Are you actively learning?

Active learning: what is it, how is it different then learning, and why should we know about it?

I had read a blog post today about the use of QR codes within a classroom. Now you might be wondering, what this even has to do with my topic of active learning. Don't worry, I'll link them in a few moments. QR codes are a newer "app" that has found its way into many classrooms. If you have a device with a camera and a QR code reader app of some kind, the world has now just opened new doors for you to explore!  QR codes are a simple box of random blocks that when scanned direct you to a specific location like a website, a video, or some kind of document.

If you want to check out QR codes or even create one of your own, you can check them out here.

This particular post was how students could use the codes to be able to fill in the blanks of famous quotes during Black History month. The students had access to the iPad and were able to walk around the room with a partner to determine what was missing in the quote. Now, this is where we start to connect this to the main topic, active learning. First, let's define active learning as learning in which a student is the leader in what they learn. They are the one controlling the plane, and lead us to their destination.

Why don't we see what active learning looks like. As I was reading the blog post mentioned above, I created a Padlet that allowed for me to add my notes, thoughts, and ideas on a digital board. I had the control in what was placed on my padlet, as well as the control of the layout and design.  I've included a screenshot of the padlet so you can see the information right away, but also please feel free to check out the live padlet and add in any additional thoughts! Click here to see the live padlet!
Screenshot of created padlet 
I really enjoy the use of padlet in a classroom setting, or even outside of a classroom. It was helpful to have a place to jot down ideas and have quick access to the link of the blog, There can be prompts already on the padlet to allow students to answer specific questions, but still allows for students to be creative with what information will be included into it. Active learning isn't just one student being in control, but also allows for the student to have access to others for collaboration; for which padlet is a great place to share ideas!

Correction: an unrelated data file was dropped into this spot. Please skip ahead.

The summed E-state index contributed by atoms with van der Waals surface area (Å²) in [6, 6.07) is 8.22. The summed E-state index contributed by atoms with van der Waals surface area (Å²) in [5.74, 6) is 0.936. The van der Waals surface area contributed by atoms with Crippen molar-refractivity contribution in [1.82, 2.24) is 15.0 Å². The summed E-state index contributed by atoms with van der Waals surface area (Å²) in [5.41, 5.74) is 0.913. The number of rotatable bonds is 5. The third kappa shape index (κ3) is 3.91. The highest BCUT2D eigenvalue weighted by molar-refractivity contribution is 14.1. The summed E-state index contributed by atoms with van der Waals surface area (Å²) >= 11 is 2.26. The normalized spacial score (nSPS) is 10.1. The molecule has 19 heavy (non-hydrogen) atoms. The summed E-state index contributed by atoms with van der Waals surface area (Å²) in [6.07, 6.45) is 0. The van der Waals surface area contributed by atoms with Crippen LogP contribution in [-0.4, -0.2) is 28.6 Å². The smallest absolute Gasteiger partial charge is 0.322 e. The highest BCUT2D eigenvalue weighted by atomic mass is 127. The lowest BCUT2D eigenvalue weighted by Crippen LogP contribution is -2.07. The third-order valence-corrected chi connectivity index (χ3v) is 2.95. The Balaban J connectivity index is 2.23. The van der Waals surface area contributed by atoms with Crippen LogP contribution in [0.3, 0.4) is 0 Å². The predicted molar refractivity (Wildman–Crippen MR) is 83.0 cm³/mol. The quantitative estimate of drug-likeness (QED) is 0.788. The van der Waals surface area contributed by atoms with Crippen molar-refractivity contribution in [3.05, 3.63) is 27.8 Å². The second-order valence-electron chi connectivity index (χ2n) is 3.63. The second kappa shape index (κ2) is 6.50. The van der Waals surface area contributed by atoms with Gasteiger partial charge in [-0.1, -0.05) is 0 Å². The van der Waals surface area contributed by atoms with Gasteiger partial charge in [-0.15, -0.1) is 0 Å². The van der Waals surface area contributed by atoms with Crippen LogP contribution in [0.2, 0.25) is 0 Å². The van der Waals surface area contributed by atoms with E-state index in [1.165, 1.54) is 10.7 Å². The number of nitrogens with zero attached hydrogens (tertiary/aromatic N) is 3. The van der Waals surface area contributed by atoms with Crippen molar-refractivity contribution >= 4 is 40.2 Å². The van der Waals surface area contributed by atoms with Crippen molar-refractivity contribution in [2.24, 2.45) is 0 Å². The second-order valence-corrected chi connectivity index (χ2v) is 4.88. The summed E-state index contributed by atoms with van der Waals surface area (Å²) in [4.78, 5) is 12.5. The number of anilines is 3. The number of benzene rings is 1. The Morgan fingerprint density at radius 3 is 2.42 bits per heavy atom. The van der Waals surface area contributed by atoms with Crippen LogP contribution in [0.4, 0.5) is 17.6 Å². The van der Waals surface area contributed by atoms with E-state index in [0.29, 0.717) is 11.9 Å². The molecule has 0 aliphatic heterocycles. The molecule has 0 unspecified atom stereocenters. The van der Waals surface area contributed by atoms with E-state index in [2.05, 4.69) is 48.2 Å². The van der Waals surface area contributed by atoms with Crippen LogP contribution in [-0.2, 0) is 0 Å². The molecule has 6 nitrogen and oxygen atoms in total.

When developing any kind of lesson, it is always important to think of different ways to include active learning. No two students learn exactly the same way, and the idea of active learning opens up this space for the students to find new ways to learn, and feel motivated to keep learning because of it. I personally have not used the idea of QR codes in my classroom, but has been very curious about it. There are many aspects of ways to allow students to think outside the box and engage in some active learning, it just requires some extra digging and work. That work will bring forth some amazing works in the end. 

This school year, the students in my algebra 1 classes had a non-profit come into the classroom and talk about different aspects of career and college readiness. At the end of the year, students were asked to come up with some kind of 1-2 min response that talked about what they learned, and how they applied the topics to their everyday choices. I will leave you with this awesome video that one student created! 

Video by Eric

Comments

  1. Great video by Eric! We never know what the catalyst will be for our students. You should explore QR codes, they have so many possibilities!

    ReplyDelete
  2. Wow Perry I never got to see this video! I remember you had told me one of your students made a video but it was great to see it in action. I don't recognize him but seems like a great kid. I love seeing the kids out of their math element and actually showing us what they enjoy. Seems like this kid has an interest in film and that is cool that he got to explore it and it might be something to think about in the future to reach him mathematically. I think we could definitely try out a QR scavenger hunt with math problems like we do for walk around activities. I know Punke did something like that last year around the school and it worked out pretty well.

    ReplyDelete
  3. Hi Karen, I really appreciate your discussion of active learning and your explanation of QR codes. I have not used the codes but after reading your explanation and your padlet I am interested in trying them out. You made it sound fairly simple and awesome work for including a link, thank you!
    I also loved Eric's video, how wonderfully honest he is, and I think your end-of-year project was a great idea.
    Carol G.

    ReplyDelete

Post a Comment

Popular posts from this blog

Adulting: Meet the Adult

21st Century Skills